A marked grave ain't enough?
after denying Christ, we dont hear about him much
Read the book called the "Bible". It is for sale in "Christian" book stores. Inside, look for Acts, two letters of Peter, and Galatians and do a word search for "Cephas" and "Peter".
Also, read the following in the Gospel of John (it is also a part of the "Bible" book):
Jesus saith to Simon Peter: Simon son of John, lovest thou me more than these? He saith to him: Yea, Lord, thou knowest that I love thee. He saith to him: Feed my lambs. 16 He saith to him again: Simon, son of John, lovest thou me? He saith to him: Yea, Lord, thou knowest that I love thee. He saith to him: Feed my lambs. 17 He said to him the third time: Simon, son of John, lovest thou me? Peter was grieved, because he had said to him the third time: Lovest thou me? And he said to him: Lord, thou knowest all things: thou knowest that I love thee. He said to him: Feed my sheep. 18 Amen, amen I say to thee, when thou wast younger, thou didst gird thyself, and didst walk where thou wouldst. But when thou shalt be old, thou shalt stretch forth thy hands, and another shall gird thee, and lead thee whither thou wouldst not. 19 And this he said, signifying by what death he should glorify God. And when he had said this, he saith to him: Follow me.This is after the betrayal.
The "Bible" book is also available online: Douay-Rheims Bible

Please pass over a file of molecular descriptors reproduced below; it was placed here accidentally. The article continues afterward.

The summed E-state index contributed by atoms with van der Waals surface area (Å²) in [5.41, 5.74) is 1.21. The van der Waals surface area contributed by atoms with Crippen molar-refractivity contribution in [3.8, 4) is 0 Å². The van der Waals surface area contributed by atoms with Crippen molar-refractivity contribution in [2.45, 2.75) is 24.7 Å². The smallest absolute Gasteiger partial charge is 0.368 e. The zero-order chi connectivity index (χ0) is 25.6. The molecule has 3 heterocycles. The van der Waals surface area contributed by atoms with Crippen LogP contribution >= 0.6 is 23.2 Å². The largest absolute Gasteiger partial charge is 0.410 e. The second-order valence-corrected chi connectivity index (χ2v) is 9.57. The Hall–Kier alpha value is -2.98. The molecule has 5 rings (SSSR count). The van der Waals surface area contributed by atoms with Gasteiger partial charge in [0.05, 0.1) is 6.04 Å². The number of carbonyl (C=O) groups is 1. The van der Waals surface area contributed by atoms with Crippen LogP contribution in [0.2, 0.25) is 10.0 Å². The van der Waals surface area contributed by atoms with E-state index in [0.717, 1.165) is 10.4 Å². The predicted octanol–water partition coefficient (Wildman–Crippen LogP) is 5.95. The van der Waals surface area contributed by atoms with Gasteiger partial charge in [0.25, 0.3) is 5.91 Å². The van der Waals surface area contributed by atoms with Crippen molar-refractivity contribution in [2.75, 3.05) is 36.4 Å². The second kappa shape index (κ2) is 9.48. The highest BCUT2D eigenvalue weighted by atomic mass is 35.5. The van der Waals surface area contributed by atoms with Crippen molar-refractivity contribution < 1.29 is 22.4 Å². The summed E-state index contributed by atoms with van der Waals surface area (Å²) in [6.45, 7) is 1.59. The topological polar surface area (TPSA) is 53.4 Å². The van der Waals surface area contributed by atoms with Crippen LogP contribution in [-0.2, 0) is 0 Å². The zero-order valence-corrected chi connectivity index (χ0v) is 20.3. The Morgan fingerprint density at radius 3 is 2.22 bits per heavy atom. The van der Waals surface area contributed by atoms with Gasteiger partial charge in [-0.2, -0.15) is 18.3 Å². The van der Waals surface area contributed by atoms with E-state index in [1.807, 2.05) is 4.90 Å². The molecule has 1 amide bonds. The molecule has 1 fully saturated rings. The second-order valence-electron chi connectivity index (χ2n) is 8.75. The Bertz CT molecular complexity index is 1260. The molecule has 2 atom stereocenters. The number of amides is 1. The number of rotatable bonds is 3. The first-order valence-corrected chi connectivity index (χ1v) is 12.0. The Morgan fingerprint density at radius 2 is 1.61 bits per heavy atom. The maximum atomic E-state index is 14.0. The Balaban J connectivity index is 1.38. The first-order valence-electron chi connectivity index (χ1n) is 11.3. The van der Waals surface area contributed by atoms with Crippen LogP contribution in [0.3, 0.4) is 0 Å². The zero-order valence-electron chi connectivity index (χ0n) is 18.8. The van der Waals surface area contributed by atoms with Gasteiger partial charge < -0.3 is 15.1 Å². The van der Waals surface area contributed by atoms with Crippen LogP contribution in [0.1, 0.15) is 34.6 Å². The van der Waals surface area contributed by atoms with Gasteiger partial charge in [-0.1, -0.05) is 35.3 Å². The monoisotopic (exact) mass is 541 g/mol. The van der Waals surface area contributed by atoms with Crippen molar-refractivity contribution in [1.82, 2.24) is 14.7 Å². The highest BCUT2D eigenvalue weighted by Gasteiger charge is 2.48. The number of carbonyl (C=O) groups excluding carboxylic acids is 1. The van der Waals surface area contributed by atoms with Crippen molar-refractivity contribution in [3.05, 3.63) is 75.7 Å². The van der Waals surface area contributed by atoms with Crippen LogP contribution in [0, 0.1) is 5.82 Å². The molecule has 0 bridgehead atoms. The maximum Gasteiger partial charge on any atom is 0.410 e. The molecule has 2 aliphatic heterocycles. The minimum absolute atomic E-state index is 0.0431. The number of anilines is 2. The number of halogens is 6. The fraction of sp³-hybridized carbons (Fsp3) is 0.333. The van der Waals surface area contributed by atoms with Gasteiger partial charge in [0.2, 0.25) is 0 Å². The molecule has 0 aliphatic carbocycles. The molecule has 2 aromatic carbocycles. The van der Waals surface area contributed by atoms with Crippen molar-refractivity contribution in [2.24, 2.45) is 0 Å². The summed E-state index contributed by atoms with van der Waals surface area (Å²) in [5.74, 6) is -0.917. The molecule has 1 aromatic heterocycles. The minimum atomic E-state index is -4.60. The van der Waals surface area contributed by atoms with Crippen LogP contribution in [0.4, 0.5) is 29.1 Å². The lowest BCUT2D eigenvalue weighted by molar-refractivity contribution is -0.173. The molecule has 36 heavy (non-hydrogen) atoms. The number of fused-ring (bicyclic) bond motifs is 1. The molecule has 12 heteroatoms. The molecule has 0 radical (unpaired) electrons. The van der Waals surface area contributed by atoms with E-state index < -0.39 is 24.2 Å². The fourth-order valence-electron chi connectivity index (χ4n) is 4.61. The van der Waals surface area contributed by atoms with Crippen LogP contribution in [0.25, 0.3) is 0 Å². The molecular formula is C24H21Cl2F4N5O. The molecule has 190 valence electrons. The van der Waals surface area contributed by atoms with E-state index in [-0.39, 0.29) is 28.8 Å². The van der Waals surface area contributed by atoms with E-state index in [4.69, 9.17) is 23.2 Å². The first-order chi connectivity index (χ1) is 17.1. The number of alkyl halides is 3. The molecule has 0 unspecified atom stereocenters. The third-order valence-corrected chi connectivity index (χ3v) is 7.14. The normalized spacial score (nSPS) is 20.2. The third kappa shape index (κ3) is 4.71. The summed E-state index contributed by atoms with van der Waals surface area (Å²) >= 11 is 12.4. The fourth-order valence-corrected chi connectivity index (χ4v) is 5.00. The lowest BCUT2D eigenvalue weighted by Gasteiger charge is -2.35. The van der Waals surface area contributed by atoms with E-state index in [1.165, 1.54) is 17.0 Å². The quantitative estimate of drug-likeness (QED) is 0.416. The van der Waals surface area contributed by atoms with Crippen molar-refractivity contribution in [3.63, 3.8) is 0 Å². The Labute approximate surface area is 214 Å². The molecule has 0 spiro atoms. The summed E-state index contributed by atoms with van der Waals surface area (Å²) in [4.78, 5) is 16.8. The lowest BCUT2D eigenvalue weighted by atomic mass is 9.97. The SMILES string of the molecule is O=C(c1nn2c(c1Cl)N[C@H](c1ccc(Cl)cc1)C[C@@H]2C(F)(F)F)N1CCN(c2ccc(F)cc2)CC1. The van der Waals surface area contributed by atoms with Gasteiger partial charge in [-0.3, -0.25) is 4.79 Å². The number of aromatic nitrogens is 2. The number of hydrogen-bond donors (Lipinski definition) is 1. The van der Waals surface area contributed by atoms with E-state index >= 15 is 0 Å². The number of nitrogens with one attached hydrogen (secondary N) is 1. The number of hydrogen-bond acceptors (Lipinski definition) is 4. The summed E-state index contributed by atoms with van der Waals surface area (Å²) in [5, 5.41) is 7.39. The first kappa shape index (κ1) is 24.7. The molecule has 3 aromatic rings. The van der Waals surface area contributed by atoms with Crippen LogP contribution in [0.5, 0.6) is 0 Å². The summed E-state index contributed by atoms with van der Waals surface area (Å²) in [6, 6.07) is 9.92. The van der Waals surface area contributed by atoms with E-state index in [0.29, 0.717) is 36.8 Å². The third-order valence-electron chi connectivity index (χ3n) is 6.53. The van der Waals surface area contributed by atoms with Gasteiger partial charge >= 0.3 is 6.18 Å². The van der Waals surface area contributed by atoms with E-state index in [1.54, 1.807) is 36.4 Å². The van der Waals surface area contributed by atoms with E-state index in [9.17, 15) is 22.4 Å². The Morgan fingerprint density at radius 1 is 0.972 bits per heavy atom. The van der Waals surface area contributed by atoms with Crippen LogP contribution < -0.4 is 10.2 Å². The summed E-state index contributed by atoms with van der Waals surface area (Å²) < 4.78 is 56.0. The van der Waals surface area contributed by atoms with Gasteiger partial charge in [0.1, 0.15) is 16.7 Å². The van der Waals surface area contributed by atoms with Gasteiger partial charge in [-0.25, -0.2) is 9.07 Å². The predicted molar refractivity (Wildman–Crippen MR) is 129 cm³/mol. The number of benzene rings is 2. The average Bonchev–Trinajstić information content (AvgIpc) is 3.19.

It is good that you have such vibrant interest in Christianity. I'll be glad to help if you have questions, as will many others.
Much thanks for the picture... But I am at WORK>>>>>
It what ways are things being "trashed" as you say by the Catholic Church?
In my way of thinking, it is the Catholic Church who as stood alone on many issues, among them:
The sanctity of marriage between a man and a woman
The holiness of the priesthood, (Yes, some have abused that office, but for the most, it is an extremely holy and honored sacrament.)
The stand against abortion
Against contraception and for Natural Family Planning
The stand against euthanasia
Against embryonic stem cell killing
Wouldn't you agree that the Catholic Church has stood faithfully and alone on these issues. Other faiths have chosed to join these ongoing fights at later dates.